An hour later his bedraggled family returned looking as if they had been swimming rather than hiking and I made my excuses and returned to Austin.

Perhaps it was the company or maybe the warm rich coffee that put me in a good mood, I’m almost certain, however, that it was the several large brandies on an empty stomach that encouraged me to begin digging. Armed with Mauel’s trowel I attempted to construct drainage channels that would alleviate my pond problems.

Fifteen minutes of digging did nothing. There are only so many times you can slip over in the mud before it becomes disheartening. I thought it was time for some breakfast so I found some dry-ish clothes and pulled on my waterproofs and headed out for the first of many walks around Lake Bled.

Nicole was sending me a parcel of every last piece of car paperwork she could find. I hoped that it would at least endow me with proof of Austin’s health. In the meantime I would stalk happily through the pinechoked mountains that hemmed in the glacial lake.

Pausing at some gap in the pines I would marvel again at the brooding Blejski grad castle glued to the cliffs soaring above the town.

Lake Bled in the 60's

The sun shone on the 60’s

On these long walks, cloistered beneath my waterproofs, rain crept in through collars and cuffs soaking my dry clothes underneath, but between moods the sun would force divine fingers through the clouds to rummage around the Julian Alps or gently caress the malachite lake.

How many times did I circumnavigate the shoreline? My mind wandered as my feet had little to do but avoid puddles and my eyes drank in the pines and castles. Who knows or cares? It was pleasant enough to wander with little to worry about for the day other than where to find some lunch. Sometimes I strolled, sometimes I strode. Other times I ambled, dawdled or traipsed around and around the water but I never tired of the Assumption of Mary Pilgrimage Church floating serenely on the morning mists or the alpine vistas beyond.

One afternoon I paused half way through a circuit for a rest and something to eat. With an apple and sandwich I picnicked beneath Vila Bled, formerly the summer residence of the Yugoslav royal family. War hero, benevolent dictator and president for life Marshal Josip Broz Tito promptly appropriated it after he took power. Like all dictators he indulged in the delights of show trials, gulags and purges but was popular as a stabilising influence in the newly united Yugoslavia.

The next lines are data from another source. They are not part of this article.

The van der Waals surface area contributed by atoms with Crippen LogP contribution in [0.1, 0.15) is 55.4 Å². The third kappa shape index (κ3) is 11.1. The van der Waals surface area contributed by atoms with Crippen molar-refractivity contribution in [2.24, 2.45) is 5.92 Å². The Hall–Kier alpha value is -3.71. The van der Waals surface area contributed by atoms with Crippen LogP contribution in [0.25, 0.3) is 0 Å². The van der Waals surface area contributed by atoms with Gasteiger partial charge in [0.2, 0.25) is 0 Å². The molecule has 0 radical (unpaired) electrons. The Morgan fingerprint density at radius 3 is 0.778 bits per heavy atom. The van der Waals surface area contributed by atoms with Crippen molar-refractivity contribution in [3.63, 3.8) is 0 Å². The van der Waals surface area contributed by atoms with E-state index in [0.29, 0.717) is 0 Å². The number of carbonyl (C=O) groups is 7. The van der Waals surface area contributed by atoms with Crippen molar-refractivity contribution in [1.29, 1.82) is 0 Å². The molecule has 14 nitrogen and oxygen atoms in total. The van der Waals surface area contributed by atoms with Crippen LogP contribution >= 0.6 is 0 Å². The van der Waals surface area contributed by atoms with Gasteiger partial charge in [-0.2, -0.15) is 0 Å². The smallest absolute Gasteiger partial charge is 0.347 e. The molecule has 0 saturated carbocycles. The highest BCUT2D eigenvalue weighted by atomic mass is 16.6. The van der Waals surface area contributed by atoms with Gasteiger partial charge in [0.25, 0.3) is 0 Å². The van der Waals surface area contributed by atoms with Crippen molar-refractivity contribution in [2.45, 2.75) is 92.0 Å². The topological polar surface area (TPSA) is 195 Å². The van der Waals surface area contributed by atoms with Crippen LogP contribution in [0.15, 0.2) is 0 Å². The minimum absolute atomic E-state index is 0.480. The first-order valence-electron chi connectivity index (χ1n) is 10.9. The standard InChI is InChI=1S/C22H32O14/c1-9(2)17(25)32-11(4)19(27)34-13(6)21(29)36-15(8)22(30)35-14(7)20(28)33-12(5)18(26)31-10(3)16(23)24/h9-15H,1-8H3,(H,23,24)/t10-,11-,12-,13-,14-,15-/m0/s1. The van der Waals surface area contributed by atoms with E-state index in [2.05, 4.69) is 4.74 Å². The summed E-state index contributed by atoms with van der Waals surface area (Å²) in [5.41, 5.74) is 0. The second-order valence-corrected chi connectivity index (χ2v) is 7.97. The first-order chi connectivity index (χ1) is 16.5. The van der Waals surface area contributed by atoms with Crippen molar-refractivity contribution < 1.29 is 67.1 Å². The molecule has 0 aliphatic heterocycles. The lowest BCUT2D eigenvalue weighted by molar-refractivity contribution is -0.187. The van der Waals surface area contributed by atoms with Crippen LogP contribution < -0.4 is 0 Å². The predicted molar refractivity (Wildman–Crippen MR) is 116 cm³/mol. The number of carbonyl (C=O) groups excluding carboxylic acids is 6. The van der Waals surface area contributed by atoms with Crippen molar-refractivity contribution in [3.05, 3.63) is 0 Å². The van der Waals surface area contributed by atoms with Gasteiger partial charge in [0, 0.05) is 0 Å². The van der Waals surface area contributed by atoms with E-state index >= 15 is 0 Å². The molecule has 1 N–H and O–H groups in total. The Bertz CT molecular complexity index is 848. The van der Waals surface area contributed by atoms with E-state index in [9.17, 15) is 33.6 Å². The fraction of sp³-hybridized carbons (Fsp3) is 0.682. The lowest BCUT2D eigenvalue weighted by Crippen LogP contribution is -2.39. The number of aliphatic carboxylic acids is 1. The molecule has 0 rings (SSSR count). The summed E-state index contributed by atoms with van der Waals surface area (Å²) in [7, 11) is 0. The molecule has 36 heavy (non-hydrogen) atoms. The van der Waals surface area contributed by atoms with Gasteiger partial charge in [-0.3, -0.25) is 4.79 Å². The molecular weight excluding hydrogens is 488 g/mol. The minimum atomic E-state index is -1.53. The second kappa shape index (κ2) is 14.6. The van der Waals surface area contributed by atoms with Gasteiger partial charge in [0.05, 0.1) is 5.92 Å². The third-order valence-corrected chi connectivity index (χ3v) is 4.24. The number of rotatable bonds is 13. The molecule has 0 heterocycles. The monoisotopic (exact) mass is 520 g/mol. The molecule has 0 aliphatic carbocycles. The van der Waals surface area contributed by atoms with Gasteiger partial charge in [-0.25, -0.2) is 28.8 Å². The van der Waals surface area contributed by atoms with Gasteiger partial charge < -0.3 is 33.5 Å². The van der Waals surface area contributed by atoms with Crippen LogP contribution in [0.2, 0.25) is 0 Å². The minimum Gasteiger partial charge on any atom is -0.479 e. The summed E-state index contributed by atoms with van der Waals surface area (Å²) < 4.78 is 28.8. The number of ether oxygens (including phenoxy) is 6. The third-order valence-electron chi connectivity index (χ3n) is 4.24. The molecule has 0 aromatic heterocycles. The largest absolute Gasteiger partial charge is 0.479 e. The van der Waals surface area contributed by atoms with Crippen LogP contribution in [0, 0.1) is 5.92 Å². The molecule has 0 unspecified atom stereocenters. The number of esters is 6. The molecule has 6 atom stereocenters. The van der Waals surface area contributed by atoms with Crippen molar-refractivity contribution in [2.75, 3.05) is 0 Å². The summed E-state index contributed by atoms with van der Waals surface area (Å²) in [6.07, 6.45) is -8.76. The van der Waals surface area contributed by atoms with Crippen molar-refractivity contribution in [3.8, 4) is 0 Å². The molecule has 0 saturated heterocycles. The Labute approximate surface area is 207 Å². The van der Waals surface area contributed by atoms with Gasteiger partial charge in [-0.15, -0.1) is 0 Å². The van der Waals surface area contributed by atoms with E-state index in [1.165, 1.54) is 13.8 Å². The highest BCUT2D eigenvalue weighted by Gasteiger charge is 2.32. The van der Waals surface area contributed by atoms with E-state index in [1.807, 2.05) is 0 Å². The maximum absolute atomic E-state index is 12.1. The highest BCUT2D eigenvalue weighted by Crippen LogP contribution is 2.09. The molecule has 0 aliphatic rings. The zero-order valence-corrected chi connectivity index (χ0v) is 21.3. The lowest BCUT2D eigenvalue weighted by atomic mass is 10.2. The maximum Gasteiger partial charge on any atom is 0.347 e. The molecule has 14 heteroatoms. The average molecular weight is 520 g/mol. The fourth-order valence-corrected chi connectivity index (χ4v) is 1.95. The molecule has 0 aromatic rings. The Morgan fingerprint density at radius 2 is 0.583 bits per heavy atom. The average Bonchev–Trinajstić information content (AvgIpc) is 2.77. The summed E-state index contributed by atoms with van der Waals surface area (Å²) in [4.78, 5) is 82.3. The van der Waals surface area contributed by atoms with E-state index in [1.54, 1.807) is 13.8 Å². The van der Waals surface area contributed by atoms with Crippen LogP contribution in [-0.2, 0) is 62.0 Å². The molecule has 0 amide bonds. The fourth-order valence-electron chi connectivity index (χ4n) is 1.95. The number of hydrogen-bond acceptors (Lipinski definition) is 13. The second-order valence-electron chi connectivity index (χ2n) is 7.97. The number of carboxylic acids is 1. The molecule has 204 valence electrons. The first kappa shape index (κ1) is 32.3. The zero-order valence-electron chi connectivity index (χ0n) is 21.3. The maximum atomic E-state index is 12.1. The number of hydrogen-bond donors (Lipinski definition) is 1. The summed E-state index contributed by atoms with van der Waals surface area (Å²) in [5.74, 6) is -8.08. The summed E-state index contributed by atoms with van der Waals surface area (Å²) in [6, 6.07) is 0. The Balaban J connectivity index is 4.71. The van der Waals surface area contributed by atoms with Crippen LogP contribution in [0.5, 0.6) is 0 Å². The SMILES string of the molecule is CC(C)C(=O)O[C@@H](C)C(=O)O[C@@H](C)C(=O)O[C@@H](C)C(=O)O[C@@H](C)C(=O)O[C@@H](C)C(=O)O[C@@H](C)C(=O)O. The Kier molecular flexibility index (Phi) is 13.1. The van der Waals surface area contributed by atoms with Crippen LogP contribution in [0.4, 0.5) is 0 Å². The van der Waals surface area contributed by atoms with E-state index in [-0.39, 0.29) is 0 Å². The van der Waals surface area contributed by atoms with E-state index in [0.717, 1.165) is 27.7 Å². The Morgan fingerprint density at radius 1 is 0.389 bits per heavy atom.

As a key member of the Non-Alignment Movement he fostered good relations internationally and was courted and lauded by the West. He was also a hit with the ladies, marrying three times and raffishly unfaithful to the end of his days.

He used it to entertain guests or, rumour has it, lent it to his favourites for colourful orgies. Today it has been converted into a multi-star hotel but has retained its 1950 interior, promising French, Mediterranean and Slovenian cuisine and the opportunity to send emails from the Marshal’s own desk. Although I think you have to supply your own orgy these days.

For an hour a day I lost myself in the ritual of maintenance. The bonnet was lifted and oil checked. The plugs were examined and Austin fired up. Oily rag in hand, I listened to the engine as the cylinders plunged up and down with the slickness of a Clifford Brown composition. Austin idled better and quieter than any car I have even known. He was beautiful to listen to yet on the way from Zell am See two more items were added to the litany of complaints. The oil indicator had been showing empty since Cologne even though I checked it every day while the temperature gauge claimed that after a ten-hour journey in 30 degrees heat Austin felt fine. You couldn’t touch the bonnet without third degree burns but the dial registered cool. It seemed it too had never worked. At this rate I could look forward to arriving in the East pushing a single wheel along through the streets of Damascus and arrive in Aqaba with just a car air freshener and a steering wheel.

When not taking wet walks, nosing around the town or visiting the castles and churches, I experimented with tent architecture. The Tent Nappy, a towel hung inside from the pole loop, had found itself severely wanting, as it merely stalled the inevitable and then ultimately prolonged it. Surely the key had to be preventing the rain from breaking through in the first place and therefore a barrier was called for. The first attempt saw the use of my tartan picnic blanket, given to me, along with a beautiful wicker hamper, as a leaving present. I had laughed when I got it but thanked Jamie, Jane and Paula for thinking of it. Placing the blanket over the top created the Tent Toupee, which worked well until it came into conflict with the nemesis of all toupees – a light breeze. The tent had long ago warped from a place of sanctuary to one of torment. It was nearly two weeks since there had been a dry night’s sleep and when Mauel’s neighbour and hiking mate Leo offered me his gigantic tarpaulin, I accepted it gratefully. Entering the world of refugee chic my final design went by the grandiose title Tent-a-grad in honour of the castle above. And while it worked brilliantly the interior was so dark I couldn’t tell day from night.